Ever wonder how vaulters got info before the internet?

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Ever wonder how vaulters got info before the internet?

Unread postby rainbowgirl28 » Fri May 04, 2007 11:21 am

http://www.mailtribune.com/apps/pbcs.dl ... /705040340

Where Are They Now?

By Tim Trower
Mail Tribune
May 04, 2007
There was more than one Newland making track and field news in Medford in the 1950s. Bob Newland, the coach of the Black Tornado, would achieve legendary status. But his younger cousin, Dave, made out just fine as a top-notch pole vaulter.

"He was a great coach, he was my mentor," says Dave, who lives in Victoria, British Columbia, with his wife, Judy, and who parlayed his prep prowess and lessons learned from his cousin into his own storied coaching career. "I could always call on him and he always had time to help me out."

Dave Newland, whose forte would become wrestling, turned 72 on Tuesday. He and Judy have two grown children, son Dave and daughter Jorie, and will celebrate their 50th anniversary in June. They have 10 grandchildren, one great-grandchild and another on the way. No doubt, grandpa has told stories about his cousin, Bob Newland, for whom the South Medford High track is named and who coached at Medford High from 1947-57.

"He was ahead of his time," says Dave, noting that Bob publicized the accomplishments of his athletes, leading to Dave being ranked in the top 10 nationally in the pole vault; wrote letters to top competitors to learn their training regimens and acquired film of the world's best for his athletes to study. Dave saw film of and tried to mimic Cornelius Warmerdam, who, using a bamboo pole, set the world record of 15-73/4 in 1942. It stood until 1957.

"We'd put those loops in the projector and watch them over and over and try to copy their style," says Dave. "Then he'd take pictures of us and make loops so we could see where we were goofing up."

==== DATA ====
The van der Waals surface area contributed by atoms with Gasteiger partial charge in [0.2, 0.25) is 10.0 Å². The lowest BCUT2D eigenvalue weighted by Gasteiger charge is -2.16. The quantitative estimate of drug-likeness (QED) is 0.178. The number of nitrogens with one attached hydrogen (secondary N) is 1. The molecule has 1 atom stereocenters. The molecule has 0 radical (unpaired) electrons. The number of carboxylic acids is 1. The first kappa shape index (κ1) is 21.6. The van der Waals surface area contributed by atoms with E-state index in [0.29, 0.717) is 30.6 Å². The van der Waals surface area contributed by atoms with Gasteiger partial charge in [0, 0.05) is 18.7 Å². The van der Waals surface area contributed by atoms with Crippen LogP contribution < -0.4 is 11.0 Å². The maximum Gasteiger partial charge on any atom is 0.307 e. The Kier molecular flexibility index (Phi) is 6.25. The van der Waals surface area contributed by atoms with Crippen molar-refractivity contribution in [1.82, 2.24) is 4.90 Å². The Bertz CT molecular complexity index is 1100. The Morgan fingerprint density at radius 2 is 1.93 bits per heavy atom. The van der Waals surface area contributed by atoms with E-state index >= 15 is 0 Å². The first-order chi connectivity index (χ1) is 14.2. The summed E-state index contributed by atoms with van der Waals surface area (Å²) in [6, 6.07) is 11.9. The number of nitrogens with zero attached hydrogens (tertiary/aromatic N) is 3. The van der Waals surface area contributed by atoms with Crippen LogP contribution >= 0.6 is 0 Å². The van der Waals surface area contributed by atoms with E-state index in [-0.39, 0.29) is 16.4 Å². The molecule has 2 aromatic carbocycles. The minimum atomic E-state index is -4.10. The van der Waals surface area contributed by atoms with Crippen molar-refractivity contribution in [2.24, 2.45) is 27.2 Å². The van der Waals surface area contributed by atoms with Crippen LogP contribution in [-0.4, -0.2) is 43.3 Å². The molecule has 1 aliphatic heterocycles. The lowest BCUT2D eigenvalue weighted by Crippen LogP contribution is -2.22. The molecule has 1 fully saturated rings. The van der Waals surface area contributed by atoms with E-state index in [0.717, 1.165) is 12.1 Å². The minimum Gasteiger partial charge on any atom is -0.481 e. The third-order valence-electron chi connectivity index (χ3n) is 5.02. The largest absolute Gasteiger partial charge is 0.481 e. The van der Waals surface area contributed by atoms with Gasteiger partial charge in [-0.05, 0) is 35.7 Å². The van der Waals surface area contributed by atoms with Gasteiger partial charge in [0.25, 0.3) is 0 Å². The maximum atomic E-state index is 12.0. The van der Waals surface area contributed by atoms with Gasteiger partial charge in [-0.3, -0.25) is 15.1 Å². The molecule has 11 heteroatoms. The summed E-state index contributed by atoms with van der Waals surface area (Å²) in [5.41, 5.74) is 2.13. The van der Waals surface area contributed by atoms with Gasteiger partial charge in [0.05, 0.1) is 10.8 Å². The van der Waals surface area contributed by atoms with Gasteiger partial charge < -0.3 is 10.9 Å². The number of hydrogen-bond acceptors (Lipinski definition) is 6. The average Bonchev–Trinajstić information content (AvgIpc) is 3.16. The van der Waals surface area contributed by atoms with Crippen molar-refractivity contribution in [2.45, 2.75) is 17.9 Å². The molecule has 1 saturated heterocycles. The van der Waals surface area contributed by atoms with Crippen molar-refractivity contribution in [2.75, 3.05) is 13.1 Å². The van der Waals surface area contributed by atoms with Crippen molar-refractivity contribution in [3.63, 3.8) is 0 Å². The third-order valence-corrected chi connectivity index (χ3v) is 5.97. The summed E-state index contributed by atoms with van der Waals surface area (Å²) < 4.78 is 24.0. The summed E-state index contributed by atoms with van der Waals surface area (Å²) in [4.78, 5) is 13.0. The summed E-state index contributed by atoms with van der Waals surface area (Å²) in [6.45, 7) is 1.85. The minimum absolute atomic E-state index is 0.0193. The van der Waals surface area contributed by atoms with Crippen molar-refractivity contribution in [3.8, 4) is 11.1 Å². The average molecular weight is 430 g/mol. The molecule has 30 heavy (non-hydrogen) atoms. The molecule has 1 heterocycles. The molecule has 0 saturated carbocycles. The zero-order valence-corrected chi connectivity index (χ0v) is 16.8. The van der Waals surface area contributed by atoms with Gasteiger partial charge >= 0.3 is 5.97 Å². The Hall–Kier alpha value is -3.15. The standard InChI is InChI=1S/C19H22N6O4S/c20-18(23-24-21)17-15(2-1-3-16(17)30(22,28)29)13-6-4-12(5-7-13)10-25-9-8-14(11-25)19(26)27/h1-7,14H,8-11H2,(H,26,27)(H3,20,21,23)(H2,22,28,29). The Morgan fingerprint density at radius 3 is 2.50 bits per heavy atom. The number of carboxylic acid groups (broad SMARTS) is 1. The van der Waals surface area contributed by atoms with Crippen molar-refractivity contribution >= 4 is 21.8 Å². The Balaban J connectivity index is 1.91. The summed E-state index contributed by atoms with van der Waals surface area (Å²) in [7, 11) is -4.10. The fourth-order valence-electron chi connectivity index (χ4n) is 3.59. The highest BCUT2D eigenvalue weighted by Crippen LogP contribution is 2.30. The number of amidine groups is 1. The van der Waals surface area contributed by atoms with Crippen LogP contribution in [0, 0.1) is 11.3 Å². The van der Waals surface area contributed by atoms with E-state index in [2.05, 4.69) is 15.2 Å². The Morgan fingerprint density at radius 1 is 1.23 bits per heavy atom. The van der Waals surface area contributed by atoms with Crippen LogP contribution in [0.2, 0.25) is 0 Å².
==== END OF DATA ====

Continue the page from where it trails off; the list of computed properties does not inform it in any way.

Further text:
Dave used a steel pole and never achieved marks vaulters reach today. Still, he was in the 12-foot neighborhood and was among the state's best. He won the prestigious Hayward Relays and placed second at state.

Dave's family lived in Gold Hill, where his father opened a garage. The young Newland was invited to compete for Medford High, so he either commuted or stayed with relatives and friends in Medford. He was ineligible as a sophomore but did work out with the football, wrestling and track teams before playing those sports his final two years. In football, Newland was a senior halfback on Fred Spiegelberg's first Black Tornado team in '52. In wrestling, he went to state at 141 pounds but didn't place.

He remembers fondly "the support we received from people downtown and the businesses," says Newland. "It felt like we were doing something important. Our stadium would be filled for football."

Wrestling became his priority in college at Oregon. He was undefeated as a freshman, won the Pacific Coast Conference championship as a sophomore and went to nationals as a senior. At the 1956 Olympic Trials, he placed second, just missing a trip to the Melbourne Games.

Upon graduation, Newland taught and coached wrestling and track at Springfield High, then returned to Medford, where he taught from 1964-67 and assisted coaches Ralph Monroe in wrestling and Dean Benson in track.

From there, he and his family went international, living in Japan for four years â€â€

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